Judge: St. Luke's, Saltzer Medical Group must reveal plans to dissolve acquisition

A federal judge wants St. Luke's Health System in Boise and the Saltzer Medical Group to hand over the details of their plan to unwind their partnership due to anitrust violations, the Idaho Statesman reports

VA scandal: Did officials encourage incomplete applications?

Despite numerous attempts to fix care delays in the Department of Veterans Affairs, the system's patient backlog remains high, and internal politics may be to blame, a whistleblower told the Washington Examiner.

Lessons learned from two Oregon Coordinated Care Organizations

Two of Oregon's Coordinated Care Organizations are coming into their own in their second year of operation, but personnel say that they struggle to meet some state requirements, according to a Health Affairs blog post. The do-or-die process that helped them assemble the institutions on a tight schedule has ended up creating a high turnover and burnout rate, which could jeopardize the institutions' long-term goals. 

Common mortality measure doesn't reflect preventable hospital deaths

Standardized mortality ratios, used for decades in numerous countries, including the United States, are not an accurate reflection of preventable hospital deaths, according to a new study published in the British Medical Journal.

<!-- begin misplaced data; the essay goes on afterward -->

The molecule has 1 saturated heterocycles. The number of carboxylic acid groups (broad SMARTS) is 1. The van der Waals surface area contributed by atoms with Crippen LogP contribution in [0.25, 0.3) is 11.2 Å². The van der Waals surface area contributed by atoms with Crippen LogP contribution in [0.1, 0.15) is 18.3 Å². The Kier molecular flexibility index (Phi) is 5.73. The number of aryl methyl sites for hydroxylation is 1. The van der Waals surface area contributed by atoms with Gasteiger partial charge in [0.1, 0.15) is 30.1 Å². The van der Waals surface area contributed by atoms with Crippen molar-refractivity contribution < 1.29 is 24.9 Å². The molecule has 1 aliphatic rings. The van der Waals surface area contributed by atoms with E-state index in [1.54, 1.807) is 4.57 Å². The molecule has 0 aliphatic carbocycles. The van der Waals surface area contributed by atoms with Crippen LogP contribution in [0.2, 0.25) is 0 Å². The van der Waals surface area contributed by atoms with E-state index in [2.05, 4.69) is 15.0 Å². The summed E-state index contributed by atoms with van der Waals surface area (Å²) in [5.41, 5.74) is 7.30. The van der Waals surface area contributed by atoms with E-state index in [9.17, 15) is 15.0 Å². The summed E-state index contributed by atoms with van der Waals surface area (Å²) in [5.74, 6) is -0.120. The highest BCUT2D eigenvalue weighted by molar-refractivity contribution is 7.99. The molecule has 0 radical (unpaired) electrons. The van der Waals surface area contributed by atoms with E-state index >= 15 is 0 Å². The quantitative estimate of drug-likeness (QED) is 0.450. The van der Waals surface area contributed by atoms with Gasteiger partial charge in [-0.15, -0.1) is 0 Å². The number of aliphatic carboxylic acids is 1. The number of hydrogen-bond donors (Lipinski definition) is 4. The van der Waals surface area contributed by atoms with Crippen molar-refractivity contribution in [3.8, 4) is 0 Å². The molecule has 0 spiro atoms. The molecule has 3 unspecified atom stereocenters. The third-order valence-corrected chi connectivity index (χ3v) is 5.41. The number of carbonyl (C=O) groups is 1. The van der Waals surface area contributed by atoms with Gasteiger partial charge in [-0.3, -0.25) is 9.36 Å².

Distinct newborn names cut NICU medical error rates in Montefiore study

A simple but distinct naming convention could help prevent medical errors in hospital neonatal intensive care units, according to a study conducted by researchers at the Montefiore Health System in New York and published online in Pediatrics ahead of its August issue.

Multi-faceted home ventilation intervention reduces COPD readmissions, study finds

Non-invasive ventilation as part of a multi-faceted intervention approach successfully reduced readmission rates among chronic obstructive pulmonary disease patients, according to a study published in the Journal of Clinical Sleep Medicine.